Flow Enhancements Summer '24.

Flow Enhancements | Summer ’24 Be Release Ready


Summer ’24 is almost here! Learn more about new Flow Builder enhancements like the Automation App, Action Button (beta), and more, and check out Be Release Ready to discover more resources to help you prepare for Summer ’24. 

Want to see these enhancements in action? Salesforce product manager Sam Reynard and I will demo some of these features live on the May 30 episode of “Automate This!” Tune in here.

Screen flows

Summer ’24 marks yet another huge leap forward in screen flow capabilities with the Repeater component going generally available (GA) and our newest component, the Action Button, enabling truly reactive, dynamic screens. 

Create multiple records on your screens with Repeaters (GA)

One of the most eagerly awaited screen flow features is now GA! 

With Repeaters, you can easily create multiple records on a single screen. For example, use a Repeater component to collect information about beneficiaries on an insurance policy. When a user runs the flow and reaches the screen, the user can add as many beneficiaries as needed.

An animation of a Repeater adding beneficiaries to an insurance policy.

You can then loop through and save the list of beneficiaries to use later in the flow. 

NEW: The Repeater component now supports most standard GA screen components as child components. Additionally, Repeaters now support conditional field visibility, input validation, and help text. When you debug a flow that includes a Repeater component, the debugger now displays information about the component.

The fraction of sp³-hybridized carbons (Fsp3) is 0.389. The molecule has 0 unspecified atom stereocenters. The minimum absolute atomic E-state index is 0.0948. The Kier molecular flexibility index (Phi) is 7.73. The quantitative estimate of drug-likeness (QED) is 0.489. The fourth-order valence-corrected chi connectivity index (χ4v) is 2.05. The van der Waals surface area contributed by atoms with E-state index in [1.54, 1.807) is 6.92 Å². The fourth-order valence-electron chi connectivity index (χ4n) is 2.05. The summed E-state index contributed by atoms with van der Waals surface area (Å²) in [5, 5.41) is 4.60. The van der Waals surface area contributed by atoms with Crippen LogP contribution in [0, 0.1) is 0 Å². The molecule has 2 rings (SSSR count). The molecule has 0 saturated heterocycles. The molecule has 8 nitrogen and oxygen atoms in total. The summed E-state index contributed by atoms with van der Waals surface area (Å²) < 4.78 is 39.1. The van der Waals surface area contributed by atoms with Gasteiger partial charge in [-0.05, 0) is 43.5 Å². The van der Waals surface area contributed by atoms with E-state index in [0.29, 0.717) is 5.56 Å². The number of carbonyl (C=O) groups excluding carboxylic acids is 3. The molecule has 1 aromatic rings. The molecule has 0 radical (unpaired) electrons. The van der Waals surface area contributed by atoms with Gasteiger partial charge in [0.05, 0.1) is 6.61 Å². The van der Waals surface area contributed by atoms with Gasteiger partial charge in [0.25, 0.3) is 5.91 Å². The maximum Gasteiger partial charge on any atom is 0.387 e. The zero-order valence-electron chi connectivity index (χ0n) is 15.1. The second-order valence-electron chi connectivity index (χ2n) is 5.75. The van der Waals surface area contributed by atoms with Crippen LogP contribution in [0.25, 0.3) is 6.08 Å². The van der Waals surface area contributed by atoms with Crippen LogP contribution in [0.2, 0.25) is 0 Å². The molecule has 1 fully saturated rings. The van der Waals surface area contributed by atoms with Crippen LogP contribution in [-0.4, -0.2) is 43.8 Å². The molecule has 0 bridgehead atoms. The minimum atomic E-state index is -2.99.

Here are some considerations when using a Repeater component.

  • Formulas: You can’t create formulas within a Repeater that reference other components within that same repeater instance. Only formulas that reference components outside of the Repeater will work.
  • Action Buttons: Action Buttons are currently not supported within a Repeater. Read on to learn more about Action Buttons.
  • Reactive Collection Choice Sets: Collection Choice Sets within a Repeater are not yet reactive.

Sections and Columns: You can’t embed a Repeater within a section or add columns.

Amplify your reactive screens with Action Buttons (beta)

Add an Action Button component to a screen to run an autolaunched flow that can retrieve or crunch data, then makes the data available in your screen for other components to use. This unlocks the true power of reactivity to let you create truly dynamic single-page applications. 

Here are a few use cases you’ll now be able to achieve all within a single screen.

  • Generate a data table or set of radio options of related records when a set of parent records, like accounts or contacts, is selected from any component.
  • Retrieve product data from an external system and bring the results back into the screen for a user to select.
  • Create dynamically dependent picklist fields based on record data, like car makes to car models, or school majors and concentration selections.
  • Summarize the record selections made from a data table like a minimum date, total amount, or related record details.